Resolving Character Actions:

Everything that a faerie character does has a hint of magic to it, an air of something chimey and sparkly. When it comes to important actions, the player should describe his or her characters actions as something like an ordinary action with a magical twist (like pouring coffee from a levitating coffee pot or serving eggs that dance on the plate).

Actions that have some consequential outcomes for the character are resolved by rolling two regular dice and regarding sixes as zeros. (E.g. Rolling a "two" and a "three" equals five but rolling "four" and "six" just equals four. Rolling "double boxcars" is zero.) All important actions fall under two classifications; Mellowing Actions and Harshing Actions.

Basic Idea: Actions that are important enough to the game either narratively or strategicly are either the sort of thing a Californian might say "Dude! You're harshing my mellow!" about or not. Actions that meet with resistance by anyone directly involved even if the most passive-aggressive way are considered Harshing Actions for the purposes of the game. All other actions are considered Mellowing Actions as long as anyone involved is at least open to them or if no one else is directly involved.

A Mellowing Action is any act that does anybody any good, such as trying to persuade someone to do the right thing, serving a meal like home, healing an injury, etc. Roll two dice and if the result is equal to or less that the number of Glamour Points the character has, the mellowing action is successful. If the roll is greater than the number of Glamour points a character has, the result is unsuccessful and the player's character loses one point of Glamour.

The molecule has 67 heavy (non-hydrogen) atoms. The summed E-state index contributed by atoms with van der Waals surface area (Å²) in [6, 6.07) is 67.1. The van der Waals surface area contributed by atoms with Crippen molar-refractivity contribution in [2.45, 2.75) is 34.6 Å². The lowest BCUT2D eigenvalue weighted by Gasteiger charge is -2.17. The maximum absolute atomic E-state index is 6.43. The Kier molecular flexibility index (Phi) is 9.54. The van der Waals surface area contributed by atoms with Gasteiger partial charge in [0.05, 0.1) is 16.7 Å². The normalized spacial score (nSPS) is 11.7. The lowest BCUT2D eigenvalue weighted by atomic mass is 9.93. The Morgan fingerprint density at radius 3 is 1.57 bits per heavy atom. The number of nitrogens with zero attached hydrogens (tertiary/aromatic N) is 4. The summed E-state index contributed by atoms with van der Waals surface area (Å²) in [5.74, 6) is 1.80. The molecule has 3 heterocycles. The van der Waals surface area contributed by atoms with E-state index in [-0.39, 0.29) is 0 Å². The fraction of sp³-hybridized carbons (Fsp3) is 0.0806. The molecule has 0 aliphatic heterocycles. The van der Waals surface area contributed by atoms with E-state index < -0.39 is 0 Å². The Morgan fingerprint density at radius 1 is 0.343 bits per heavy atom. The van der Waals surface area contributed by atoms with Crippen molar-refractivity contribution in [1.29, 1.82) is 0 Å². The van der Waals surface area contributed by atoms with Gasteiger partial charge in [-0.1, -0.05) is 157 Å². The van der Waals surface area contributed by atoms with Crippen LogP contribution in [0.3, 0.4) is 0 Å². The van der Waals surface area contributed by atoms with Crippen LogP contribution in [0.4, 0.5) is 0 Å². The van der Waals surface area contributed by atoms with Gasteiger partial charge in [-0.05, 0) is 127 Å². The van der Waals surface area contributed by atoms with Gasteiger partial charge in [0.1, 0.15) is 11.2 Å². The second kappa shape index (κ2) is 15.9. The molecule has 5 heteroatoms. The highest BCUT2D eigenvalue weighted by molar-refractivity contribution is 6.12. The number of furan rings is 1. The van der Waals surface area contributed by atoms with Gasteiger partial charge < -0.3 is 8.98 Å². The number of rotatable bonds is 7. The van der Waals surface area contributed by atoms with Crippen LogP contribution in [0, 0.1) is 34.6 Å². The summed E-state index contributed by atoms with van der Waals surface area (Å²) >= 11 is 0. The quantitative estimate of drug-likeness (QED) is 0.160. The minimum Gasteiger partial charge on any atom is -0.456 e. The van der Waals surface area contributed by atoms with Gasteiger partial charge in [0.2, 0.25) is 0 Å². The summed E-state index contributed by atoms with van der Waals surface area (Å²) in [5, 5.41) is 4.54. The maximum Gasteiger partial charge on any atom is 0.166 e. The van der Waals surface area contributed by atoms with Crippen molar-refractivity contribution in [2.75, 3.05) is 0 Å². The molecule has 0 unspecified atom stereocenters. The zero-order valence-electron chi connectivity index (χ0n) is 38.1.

A Harshing Action is any action that bothers or inhibits another character such as teasing, making mischief, insulting, tripping, or tricking, etc. Roll the two dice and if the result is equal to or less than the player character's number of Glamour Points, the attempt fails (the victem avoids the trick or is not phased by the insult). If the result is greater than the player character's Glamour points, the action is successful and the other player loses a point of Glamour.

Fairy Dust: Fairy dust is a residual and fungible form of Glamour. If a player wants to assure the odds of a successful outcome to an action, he or she can spend points of Fairy Dust before a roll. Each point of Fairy Dust spent is one point subtracted from the roll in the case of Mellowing Actions or one point added to Harshing Actions. Fairy Dust points must be spent before the roll of the dice and once used are not recovered. However Fairy Dust may be rewarded to players for good roleplaying or by finding a treasure of Fairy Dust, etc.

Winning and Losing:

Losing: If a faerie loses enough Glamour, he or she changes races accordingly. If a fae is reduced to becoming a Redcap, the city security will come for him or her and he or she will be dragged out of the city and the game.

Winning: The game ends when a player character is selected to serve in the Seelie Court. This could be either through the team effort of all the player characters or because they are the last one standing not turned into a Redcap. If there is more than one character left at the end of the game, the players must decide among themselves who won.